Friday, 20 September 2013

Is There A “Right” To Do Genealogy?

Thomas MacEntee poses this question as part of Open Thread Thursday

Are we any better people delving into and then documenting the minutiae of our ancestor's lives than the nosy-parker next door neighbour who twitches the curtains when she/he sees you come home at 1am, who takes a prurient interest in counting the days between the wedding and the birth and then takes pleasure in spreading that information through the community?

Does it make it better or "more right" because the people we are investigating are deceased a generation or more ago?

Is it the difference of the matter of intent? Finding the truth versus the gossipy negativeness?

Is it a matter that we aim to have a personal set of ethics where we find the facts, look at what has occurred without applying filters and aim to do no harm to any living person?

Who determines what constitutes harm?


An action that you or I may perceive to not be a problem may seriously offend someone else.

I would imagine that many if not all of us have some information documented in our databases that is not for release at this current time because it may bring discomfort to someone we know.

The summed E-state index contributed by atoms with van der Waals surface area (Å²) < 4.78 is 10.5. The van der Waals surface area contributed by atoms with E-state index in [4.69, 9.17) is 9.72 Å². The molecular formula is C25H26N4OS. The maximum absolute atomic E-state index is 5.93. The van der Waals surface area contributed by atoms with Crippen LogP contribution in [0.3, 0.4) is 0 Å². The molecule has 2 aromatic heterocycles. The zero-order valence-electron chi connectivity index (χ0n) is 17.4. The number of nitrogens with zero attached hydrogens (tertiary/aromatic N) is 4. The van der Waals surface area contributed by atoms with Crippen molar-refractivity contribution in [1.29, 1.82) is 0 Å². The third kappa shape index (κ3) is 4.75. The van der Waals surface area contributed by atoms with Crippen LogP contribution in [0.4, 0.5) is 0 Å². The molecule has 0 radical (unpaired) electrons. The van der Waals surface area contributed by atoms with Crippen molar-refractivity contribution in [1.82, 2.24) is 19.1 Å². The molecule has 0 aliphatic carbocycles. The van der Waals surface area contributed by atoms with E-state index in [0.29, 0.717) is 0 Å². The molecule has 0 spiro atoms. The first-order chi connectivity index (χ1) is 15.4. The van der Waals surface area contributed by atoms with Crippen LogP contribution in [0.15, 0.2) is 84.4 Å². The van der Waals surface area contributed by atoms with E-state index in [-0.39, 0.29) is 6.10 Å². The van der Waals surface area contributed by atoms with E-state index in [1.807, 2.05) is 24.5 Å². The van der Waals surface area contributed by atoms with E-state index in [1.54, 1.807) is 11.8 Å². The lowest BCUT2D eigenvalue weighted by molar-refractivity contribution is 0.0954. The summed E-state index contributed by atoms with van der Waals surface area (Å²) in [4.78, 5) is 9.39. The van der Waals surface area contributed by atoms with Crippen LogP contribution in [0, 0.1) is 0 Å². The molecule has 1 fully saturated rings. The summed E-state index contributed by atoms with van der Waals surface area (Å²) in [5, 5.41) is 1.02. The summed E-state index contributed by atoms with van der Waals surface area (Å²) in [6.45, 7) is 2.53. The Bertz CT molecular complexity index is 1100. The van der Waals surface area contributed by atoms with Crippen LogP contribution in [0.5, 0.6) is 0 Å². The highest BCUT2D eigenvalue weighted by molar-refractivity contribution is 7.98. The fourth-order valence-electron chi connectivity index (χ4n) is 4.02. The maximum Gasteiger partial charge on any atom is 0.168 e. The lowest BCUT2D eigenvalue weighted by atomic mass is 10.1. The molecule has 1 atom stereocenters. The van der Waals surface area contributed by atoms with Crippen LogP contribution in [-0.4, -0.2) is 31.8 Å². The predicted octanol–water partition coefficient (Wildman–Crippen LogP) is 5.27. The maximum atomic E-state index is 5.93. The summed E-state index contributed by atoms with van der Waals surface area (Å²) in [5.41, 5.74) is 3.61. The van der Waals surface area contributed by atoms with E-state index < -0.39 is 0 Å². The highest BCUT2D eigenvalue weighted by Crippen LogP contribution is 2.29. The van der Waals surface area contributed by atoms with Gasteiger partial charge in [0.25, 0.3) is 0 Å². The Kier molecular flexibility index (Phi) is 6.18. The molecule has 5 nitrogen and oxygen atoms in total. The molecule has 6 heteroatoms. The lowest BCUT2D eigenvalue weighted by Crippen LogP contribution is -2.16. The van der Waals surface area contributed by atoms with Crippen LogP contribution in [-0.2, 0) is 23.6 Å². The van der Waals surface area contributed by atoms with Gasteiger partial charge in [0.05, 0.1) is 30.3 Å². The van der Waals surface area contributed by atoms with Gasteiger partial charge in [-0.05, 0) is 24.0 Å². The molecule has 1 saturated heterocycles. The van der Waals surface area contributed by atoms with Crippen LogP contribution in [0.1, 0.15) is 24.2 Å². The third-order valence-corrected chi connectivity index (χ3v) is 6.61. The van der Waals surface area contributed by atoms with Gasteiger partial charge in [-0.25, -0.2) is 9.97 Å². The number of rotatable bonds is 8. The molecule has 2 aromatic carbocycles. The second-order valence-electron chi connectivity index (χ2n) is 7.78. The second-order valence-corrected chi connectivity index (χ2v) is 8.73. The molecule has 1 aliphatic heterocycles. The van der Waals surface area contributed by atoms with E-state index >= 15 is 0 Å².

Do I have definitive answers to this question? 

No I don't.  

Thank you Thomas, for being willing to air this question. I do believe that the fact that people are willing to discuss this question is a positive thing as I believe it is the unwillingness to discuss things that may make you uncomfortable is what leads to many of societies issues . 


I do my best in life to "do no harm" to others, to believe that everyone has the right to live as they wish as long as they do no harm to anyone but themselves. 

Will I continue to research? Yes I will. 

Will I continue to restrict some information from publication at this time? Yes I will.

Is that the right answer for everyone? Probably not, but I don't have the right to make an answer for everyone.